South-side residents and business owners say they don’t want any part of a proposed two-mile-long railroad trench that would run east-west near downtown Fort Worth, saying it would effectively cut them off from downtown, the Ft. Worth Star-Telegram reports.
The nation’s two biggest railroads are proposing to build a
30-foot-deep, 55-foot-wide trench parallel to Vickery Boulevard to
alleviate congestion at nearby Tower 55, one of the busiest railroad
intersections in the U.S.
But about 100 people attended a public meeting Monday to discuss the
proposal by Fort Worth-based BNSF and Union Pacific, and opponents said
the project would be too disruptive.
"You’ve got an east-west trench that might as well be an east-west
Berlin Wall," said Chris Brassard, owner of Square One Development,
which is building and revitalizing several projects on the south side.
Brassard said that private companies have invested $1 billion to
redevelop the south side during the past decade and that the city has
invested tens of millions more — which he believes would go to waste if
the trench is built. The trench would allow one set of tracks to pass
under the other.
The estimated cost of building the trench is $700 million, but that
doesn’t include the price of rebuilding several south Fort Worth
streets that would be severed from downtown, planners disclosed Monday,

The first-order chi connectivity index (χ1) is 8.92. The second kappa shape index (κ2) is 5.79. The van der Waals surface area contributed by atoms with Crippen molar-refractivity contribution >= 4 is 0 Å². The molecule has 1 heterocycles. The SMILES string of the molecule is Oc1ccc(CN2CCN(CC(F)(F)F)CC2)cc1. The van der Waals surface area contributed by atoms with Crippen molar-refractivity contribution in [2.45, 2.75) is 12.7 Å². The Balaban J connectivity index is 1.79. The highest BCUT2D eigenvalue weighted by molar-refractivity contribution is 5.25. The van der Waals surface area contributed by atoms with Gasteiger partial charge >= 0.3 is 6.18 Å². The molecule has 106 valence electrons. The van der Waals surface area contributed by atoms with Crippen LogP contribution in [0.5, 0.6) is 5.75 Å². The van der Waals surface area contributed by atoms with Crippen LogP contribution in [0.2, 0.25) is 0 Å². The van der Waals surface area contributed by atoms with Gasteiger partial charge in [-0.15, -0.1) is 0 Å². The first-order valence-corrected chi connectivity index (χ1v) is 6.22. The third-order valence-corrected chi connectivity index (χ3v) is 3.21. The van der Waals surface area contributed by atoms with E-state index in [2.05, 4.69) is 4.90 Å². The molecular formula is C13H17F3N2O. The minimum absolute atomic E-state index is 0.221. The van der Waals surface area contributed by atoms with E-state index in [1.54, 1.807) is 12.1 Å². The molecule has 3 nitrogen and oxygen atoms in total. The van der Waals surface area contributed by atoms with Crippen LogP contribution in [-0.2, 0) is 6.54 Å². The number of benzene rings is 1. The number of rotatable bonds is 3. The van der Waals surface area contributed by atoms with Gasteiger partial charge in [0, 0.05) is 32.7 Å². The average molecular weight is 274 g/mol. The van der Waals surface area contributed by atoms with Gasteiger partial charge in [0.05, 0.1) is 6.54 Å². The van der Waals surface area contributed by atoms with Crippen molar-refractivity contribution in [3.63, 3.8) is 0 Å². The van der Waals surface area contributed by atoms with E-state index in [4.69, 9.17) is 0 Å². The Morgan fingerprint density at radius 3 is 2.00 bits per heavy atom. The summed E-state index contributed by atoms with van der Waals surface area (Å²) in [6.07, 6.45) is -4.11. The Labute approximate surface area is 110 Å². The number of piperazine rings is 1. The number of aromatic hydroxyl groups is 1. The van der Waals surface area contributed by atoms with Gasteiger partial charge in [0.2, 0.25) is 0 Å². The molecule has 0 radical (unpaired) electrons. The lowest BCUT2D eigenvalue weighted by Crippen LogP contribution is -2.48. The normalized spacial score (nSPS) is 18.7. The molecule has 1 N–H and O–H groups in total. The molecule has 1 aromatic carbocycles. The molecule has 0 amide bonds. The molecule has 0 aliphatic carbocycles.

including Henderson, Jennings and Main streets.
"It’s misleading, whether it’s intentional or not," Brassard told
planners, referring to the $700-million estimate during the meeting
held by the North Central Texas Council of Governments.
The project could be under construction in five to 10 years, said Tom
Shelton, a council of governments senior planner. But Shelton promised
opponents that more public meetings will be held before a decision is
Railroad officials say the project may take even longer. Not only is
there disagreement about the location of the trench, but also funding
for the work has not been identified. The trench proposal is separate
from some shorter-term improvements the railroads plan to make to Tower
55 during the next two to three years.
The council of governments is requesting $70 million in federal
stimulus money on behalf of the railroads, some of which would pay for
a third north-south line through Tower 55.
Neighborhood groups, businesses and city officials would prefer that
the railroads build a north-south trench around the east side of
downtown — a project that would require minimal new land and could be
built mostly on existing railroad right of way. But BNSF and Union
Pacific officials say they may not be able to build the north-south
trench because it would essentially shut down their rail operations
during portions of the construction.
"We don’t know if the north-south trench is even feasible," said Nate
Asplund, BNSF’s director of public-private partnerships. "I don’t think
anyone has ever attempted to undertake construction of a trench on an
active right of way."
Union Pacific has an additional concern: Northbound trains coming out
of the trench would have a tougher uphill climb and would need extra
locomotive power, said Grant Janke, the railroad’s general director of
network planning and operations.
"We have to look at it this way: If a train originates in Fort Worth
and goes to Kansas City, what’s the biggest hill that train has to
climb? And we base the number of locomotives we need to have to pull
the number of rail cars up that highest hill," he said in a phone
Janke added that the trench would "introduce a new ruling grade. It
increases the grade about 30 percent for our route between Kansas City
and Texas, which has the potential to increase emissions and fuel use.
It also has the potential to impact our competitiveness."